Selma 50 Years Later

Tens of thousands gathered this weekend in Selma, Alabama, to commemorate the 50th anniversary of “Bloody Sunday,” when hundreds of marchers were beaten and tear gassed during the historic Selma-to-Montgomery march for voting rights. The aftermath of the march helped galvanize support for the Voting Rights Act of 1965. For nearly five decades, the landmark federal law helped prevent racial discrimination in voting. But in 2013, the U.S. Supreme Court gutted the Act’s key provision, removing a critical tool to protect voters.

The decision came amid a new nationwide push to restrict voting rights. Since the 2010 election, 21 states have new laws making it harder to vote. Several Brennan Center attorneys attended the march in Selma.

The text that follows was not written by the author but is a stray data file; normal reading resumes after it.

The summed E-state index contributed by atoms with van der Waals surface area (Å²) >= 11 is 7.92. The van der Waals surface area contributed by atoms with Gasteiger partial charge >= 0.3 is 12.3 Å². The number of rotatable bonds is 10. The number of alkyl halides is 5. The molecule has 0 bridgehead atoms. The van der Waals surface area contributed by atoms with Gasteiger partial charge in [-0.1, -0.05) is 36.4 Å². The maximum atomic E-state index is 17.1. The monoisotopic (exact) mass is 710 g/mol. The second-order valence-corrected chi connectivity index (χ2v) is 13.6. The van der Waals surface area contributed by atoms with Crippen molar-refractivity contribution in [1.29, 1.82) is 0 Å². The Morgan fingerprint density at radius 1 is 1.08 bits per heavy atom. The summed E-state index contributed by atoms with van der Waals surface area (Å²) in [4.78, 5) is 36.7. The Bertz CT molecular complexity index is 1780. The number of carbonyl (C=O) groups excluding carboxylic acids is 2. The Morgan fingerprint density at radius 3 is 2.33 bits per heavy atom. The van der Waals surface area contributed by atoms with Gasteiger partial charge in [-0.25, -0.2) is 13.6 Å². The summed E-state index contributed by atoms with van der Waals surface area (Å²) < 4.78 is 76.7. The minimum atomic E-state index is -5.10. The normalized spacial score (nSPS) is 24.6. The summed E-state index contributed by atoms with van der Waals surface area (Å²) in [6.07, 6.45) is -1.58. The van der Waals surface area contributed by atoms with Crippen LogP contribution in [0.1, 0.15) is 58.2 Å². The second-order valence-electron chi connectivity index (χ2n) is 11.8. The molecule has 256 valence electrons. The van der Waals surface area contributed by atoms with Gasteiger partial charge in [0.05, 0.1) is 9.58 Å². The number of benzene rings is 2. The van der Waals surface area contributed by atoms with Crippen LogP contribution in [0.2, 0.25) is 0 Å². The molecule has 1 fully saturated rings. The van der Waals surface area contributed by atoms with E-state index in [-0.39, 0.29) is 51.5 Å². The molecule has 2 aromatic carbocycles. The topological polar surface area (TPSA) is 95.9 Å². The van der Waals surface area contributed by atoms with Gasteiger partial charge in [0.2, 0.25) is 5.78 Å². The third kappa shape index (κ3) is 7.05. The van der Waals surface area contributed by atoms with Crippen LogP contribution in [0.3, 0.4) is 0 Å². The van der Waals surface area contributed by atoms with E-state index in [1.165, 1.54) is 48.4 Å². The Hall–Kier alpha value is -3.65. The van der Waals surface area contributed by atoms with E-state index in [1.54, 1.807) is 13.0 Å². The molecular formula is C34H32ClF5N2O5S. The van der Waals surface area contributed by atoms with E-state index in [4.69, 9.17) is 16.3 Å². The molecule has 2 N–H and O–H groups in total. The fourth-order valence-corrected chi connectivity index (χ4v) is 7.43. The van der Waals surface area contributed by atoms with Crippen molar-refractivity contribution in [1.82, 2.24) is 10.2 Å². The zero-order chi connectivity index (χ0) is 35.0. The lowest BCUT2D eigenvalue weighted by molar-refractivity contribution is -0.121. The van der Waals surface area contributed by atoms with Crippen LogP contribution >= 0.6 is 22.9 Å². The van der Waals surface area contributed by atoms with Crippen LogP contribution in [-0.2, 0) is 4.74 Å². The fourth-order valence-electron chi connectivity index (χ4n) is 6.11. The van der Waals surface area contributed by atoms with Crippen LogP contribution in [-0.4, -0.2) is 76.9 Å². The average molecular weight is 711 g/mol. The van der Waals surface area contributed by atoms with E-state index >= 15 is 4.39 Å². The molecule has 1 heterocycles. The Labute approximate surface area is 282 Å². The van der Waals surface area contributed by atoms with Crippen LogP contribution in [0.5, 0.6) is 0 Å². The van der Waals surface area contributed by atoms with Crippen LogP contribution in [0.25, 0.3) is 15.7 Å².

Our new paper details the controversial election changes that have been made since last year’s Shelby County ruling weakened a core provision of the Voting Rights Act.

 Increased single-party control in state capitals has accompanied a renewed push for voting restrictions at the start of the 2015 session, but there is also continued momentum around reforms to improve access to the polls.

In advance of this crucial midterm election, this report details new voting restrictions put in place over the past few years, laws in place for the first time in 2014, and major lawsuits that could affect this year’s elections. See all our 2014 voting resources.